As the son of a pathologist, “I lived in a family in which the dead were present,” Thomas Laqueur tells Fresh Air’s Terry Gross in a recent radio interview.
In the course of their wide-ranging conversation, Laqueur discusses how the landscaped secular cemeteries of today — from San Francisco’s Colma to Boston’s Mount Auburn and Brooklyn’s Green-Wood — are products, ultimately, of the French Revolution.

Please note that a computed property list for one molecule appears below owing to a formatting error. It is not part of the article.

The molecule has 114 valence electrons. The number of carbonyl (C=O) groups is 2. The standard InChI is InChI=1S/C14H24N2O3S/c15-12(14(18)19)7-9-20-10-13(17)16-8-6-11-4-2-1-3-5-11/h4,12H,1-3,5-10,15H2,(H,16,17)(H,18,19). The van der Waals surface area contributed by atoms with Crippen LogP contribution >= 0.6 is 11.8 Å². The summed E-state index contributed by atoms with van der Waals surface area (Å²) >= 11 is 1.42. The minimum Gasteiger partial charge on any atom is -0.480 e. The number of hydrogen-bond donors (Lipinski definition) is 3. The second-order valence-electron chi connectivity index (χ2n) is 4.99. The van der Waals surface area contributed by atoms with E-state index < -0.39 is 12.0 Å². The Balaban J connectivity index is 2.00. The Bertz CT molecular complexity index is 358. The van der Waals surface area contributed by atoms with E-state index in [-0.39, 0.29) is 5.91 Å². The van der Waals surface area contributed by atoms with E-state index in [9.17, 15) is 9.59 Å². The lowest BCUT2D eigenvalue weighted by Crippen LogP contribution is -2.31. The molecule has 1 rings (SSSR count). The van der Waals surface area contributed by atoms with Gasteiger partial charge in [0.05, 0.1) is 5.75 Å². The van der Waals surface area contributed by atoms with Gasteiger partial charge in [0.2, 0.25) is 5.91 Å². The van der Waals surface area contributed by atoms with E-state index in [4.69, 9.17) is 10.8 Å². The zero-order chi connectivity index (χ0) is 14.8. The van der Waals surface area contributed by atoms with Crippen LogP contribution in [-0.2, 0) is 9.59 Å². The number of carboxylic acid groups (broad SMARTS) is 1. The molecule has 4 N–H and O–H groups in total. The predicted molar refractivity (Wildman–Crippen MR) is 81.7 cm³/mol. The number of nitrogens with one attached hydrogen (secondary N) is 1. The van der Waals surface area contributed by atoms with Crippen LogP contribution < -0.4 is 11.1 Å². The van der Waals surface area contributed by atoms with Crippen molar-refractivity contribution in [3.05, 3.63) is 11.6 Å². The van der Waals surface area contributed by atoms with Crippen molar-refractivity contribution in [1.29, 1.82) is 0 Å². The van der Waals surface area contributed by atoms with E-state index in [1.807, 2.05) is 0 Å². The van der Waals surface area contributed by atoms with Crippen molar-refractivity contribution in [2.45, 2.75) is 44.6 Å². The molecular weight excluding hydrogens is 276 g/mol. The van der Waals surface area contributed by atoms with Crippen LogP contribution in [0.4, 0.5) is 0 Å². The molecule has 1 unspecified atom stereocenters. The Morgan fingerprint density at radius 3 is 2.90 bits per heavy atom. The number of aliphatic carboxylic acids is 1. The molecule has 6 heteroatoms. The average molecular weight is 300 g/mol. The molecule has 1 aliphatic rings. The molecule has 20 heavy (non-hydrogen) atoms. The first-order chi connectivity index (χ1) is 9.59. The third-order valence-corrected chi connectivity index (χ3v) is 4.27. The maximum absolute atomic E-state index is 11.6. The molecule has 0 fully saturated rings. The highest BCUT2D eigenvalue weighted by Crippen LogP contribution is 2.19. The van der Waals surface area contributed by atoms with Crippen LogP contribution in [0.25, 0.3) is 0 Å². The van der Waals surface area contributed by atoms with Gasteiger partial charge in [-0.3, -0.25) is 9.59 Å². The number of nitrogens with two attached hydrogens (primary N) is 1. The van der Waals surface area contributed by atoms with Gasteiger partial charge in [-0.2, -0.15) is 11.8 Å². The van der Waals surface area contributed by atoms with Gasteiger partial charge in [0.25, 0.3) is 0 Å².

The French revolutionaries “created the first cosmopolitan community of the dead, which was Père Lachaise — which was explicitly not just for Christians, it was explicitly cosmopolitan,” Laqueur says. “The Russian could lie next to the Spaniard, the Jew next to the Christian” — creating “a new kind of community of the dead.”
The UC Berkeley historian examines the cultural significance of human remains, and evolving customs for their handling, in a new book titled The Work of the Dead.
Listen to his conversation with Terry Gross about the book — and his enduring interest in how humans give meaning to their bodies, living or dead — on Fresh Air.